The number of long-term unemployed people in Greece has come to over 800,000, as five out of seven have spent more than 12 months without work. One in three, moreover, is above the age of 45, making it that much harder for them to find another job.
Full-time jobs are in constant decline and being replaced by part-time employment, whose share has reached a historic high of 10 percent. Furthermore, the country’s working population is growing older, hundreds of thousands of unemployed people have professional experience in sectors that are unlikely to recover and more than 70 percent of the country’s employers run small or medium-sized enterprises that are unlikely to create new jobs in the near future.
A quantitative analysis of the country’s statistics on unemployment and employment highlights a series of problems in the labor market, key of which are:
– Rising long-term unemployment: In the last quarter of 2016 statistics agency ELSTAT counted 807,000 people who have been out of work for over 12 months, corresponding to 71.8 percent of all unemployed Greeks (1.124 million). In the same quarter of 2010 that rate had stood at 45.5 percent with 327,700 people in this category, meaning that long-term unemployed have increased in those six years by 146 percent.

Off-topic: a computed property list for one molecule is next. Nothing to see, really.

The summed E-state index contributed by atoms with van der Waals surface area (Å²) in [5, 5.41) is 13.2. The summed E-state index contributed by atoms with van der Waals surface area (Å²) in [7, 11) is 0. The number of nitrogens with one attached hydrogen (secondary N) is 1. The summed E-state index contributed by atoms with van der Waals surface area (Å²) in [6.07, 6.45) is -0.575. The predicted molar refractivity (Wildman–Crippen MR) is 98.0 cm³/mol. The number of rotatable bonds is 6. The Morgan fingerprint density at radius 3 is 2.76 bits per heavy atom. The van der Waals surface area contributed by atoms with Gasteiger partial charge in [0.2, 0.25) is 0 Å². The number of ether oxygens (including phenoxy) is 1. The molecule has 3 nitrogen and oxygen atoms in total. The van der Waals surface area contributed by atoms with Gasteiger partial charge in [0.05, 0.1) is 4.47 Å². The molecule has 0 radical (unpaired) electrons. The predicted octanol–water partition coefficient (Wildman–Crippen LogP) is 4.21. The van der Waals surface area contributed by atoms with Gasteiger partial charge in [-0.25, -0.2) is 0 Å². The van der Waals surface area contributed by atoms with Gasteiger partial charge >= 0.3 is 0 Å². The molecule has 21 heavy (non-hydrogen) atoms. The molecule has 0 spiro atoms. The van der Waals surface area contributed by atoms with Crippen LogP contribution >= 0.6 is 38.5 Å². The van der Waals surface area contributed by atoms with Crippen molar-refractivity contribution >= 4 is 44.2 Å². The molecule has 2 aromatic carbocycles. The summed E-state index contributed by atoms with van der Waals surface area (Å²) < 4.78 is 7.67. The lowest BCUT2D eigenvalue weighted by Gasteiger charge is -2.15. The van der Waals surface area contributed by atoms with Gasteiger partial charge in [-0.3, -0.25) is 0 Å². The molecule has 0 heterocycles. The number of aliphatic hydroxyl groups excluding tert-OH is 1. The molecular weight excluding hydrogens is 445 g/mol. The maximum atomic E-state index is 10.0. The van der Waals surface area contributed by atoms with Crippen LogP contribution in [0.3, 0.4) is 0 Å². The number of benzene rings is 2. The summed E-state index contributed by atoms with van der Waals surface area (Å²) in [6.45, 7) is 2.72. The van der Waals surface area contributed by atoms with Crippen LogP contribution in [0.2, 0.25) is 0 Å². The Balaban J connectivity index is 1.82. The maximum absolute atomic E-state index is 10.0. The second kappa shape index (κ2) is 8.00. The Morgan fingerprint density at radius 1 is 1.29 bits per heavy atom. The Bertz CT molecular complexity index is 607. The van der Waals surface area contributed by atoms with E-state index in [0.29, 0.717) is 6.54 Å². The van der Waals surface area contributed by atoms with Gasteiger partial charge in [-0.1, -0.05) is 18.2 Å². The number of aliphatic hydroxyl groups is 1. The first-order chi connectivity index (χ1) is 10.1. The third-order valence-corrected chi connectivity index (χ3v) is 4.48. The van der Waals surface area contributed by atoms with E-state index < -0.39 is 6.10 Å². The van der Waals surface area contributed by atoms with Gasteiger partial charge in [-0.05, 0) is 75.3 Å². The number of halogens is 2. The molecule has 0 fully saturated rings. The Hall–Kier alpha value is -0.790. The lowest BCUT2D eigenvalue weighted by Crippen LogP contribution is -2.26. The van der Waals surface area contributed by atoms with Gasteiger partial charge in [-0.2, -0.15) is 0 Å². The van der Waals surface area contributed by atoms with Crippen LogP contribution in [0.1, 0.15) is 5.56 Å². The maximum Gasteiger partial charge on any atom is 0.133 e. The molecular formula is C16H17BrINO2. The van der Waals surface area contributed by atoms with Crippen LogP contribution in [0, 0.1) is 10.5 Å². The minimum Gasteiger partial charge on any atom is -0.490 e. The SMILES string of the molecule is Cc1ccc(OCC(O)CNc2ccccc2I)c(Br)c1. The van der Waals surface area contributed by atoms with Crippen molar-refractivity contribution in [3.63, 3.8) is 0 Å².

– Aging workforce: The exodus of young professionals and university graduates to other countries coupled with an aging population resulted in the share of employed people over the age of 45 rising to 43.69 percent of all workers in end-2016 from 39.63 percent in 2010.
– The share of part-time work reached double digits in Q4 last year for the first time (10.3 percent), against 6.6 percent in end-2010.
– Full-time job losses: In 2010 ELSTAT recorded 3.99 million full-time jobs from a total of 4.28 million workers. In end-2016 there were 3.65 million people employed with 3.27 million of them in full-time work.
– High unemployment in “difficult” sectors: A number of sectors that were key to the Greek economy in the past, such as construction and commerce, are in critical condition today, with 154,000 former workers in wholesale or retail commerce now out of work. Another 83,600 jobless come from the construction sector.